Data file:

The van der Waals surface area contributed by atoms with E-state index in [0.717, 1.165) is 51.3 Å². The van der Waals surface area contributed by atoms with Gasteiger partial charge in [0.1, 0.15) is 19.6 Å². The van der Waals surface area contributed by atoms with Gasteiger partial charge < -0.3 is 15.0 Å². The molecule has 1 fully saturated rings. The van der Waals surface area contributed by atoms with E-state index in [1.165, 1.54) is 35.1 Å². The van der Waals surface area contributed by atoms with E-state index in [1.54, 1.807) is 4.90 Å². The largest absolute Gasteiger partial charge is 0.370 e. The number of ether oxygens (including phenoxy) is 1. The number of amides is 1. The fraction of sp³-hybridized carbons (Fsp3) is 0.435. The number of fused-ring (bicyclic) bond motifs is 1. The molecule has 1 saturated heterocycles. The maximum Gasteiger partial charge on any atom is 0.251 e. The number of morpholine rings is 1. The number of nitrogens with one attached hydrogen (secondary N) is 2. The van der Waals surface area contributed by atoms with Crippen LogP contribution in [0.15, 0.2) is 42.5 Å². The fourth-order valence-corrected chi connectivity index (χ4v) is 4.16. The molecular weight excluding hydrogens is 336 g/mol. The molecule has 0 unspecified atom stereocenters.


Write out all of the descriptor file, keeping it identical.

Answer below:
The van der Waals surface area contributed by atoms with E-state index in [0.717, 1.165) is 51.3 Å². The van der Waals surface area contributed by atoms with Gasteiger partial charge in [0.1, 0.15) is 19.6 Å². The van der Waals surface area contributed by atoms with Gasteiger partial charge < -0.3 is 15.0 Å². The molecule has 1 fully saturated rings. The van der Waals surface area contributed by atoms with E-state index in [1.165, 1.54) is 35.1 Å². The van der Waals surface area contributed by atoms with E-state index in [1.54, 1.807) is 4.90 Å². The largest absolute Gasteiger partial charge is 0.370 e. The number of ether oxygens (including phenoxy) is 1. The number of amides is 1. The fraction of sp³-hybridized carbons (Fsp3) is 0.435. The number of fused-ring (bicyclic) bond motifs is 1. The molecule has 1 saturated heterocycles. The maximum Gasteiger partial charge on any atom is 0.251 e. The number of morpholine rings is 1. The number of nitrogens with one attached hydrogen (secondary N) is 2. The van der Waals surface area contributed by atoms with Crippen LogP contribution in [0.15, 0.2) is 42.5 Å². The fourth-order valence-corrected chi connectivity index (χ4v) is 4.16. The molecular weight excluding hydrogens is 336 g/mol. The molecule has 0 unspecified atom stereocenters.